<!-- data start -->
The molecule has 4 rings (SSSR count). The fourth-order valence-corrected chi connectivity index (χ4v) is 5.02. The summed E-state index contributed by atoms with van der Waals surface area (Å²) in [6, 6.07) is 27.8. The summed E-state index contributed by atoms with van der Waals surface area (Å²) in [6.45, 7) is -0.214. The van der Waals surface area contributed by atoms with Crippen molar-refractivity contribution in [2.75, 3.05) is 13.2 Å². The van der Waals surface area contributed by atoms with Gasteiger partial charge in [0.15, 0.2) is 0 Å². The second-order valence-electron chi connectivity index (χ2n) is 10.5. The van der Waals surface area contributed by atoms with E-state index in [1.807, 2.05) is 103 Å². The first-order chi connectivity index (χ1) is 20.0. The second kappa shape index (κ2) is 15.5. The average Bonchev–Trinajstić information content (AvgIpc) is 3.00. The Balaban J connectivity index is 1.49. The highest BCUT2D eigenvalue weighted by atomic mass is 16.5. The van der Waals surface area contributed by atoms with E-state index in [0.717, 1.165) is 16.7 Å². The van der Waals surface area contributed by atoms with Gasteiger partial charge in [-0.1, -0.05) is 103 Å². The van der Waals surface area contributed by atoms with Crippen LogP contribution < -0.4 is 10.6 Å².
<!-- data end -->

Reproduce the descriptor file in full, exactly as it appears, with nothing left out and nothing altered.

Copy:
The molecule has 4 rings (SSSR count). The fourth-order valence-corrected chi connectivity index (χ4v) is 5.02. The summed E-state index contributed by atoms with van der Waals surface area (Å²) in [6, 6.07) is 27.8. The summed E-state index contributed by atoms with van der Waals surface area (Å²) in [6.45, 7) is -0.214. The van der Waals surface area contributed by atoms with Crippen molar-refractivity contribution in [2.75, 3.05) is 13.2 Å². The van der Waals surface area contributed by atoms with Gasteiger partial charge in [0.15, 0.2) is 0 Å². The second-order valence-electron chi connectivity index (χ2n) is 10.5. The van der Waals surface area contributed by atoms with E-state index in [1.807, 2.05) is 103 Å². The first-order chi connectivity index (χ1) is 20.0. The second kappa shape index (κ2) is 15.5. The average Bonchev–Trinajstić information content (AvgIpc) is 3.00. The Balaban J connectivity index is 1.49. The highest BCUT2D eigenvalue weighted by atomic mass is 16.5. The van der Waals surface area contributed by atoms with E-state index in [0.717, 1.165) is 16.7 Å². The van der Waals surface area contributed by atoms with Gasteiger partial charge in [-0.1, -0.05) is 103 Å². The van der Waals surface area contributed by atoms with Crippen LogP contribution < -0.4 is 10.6 Å².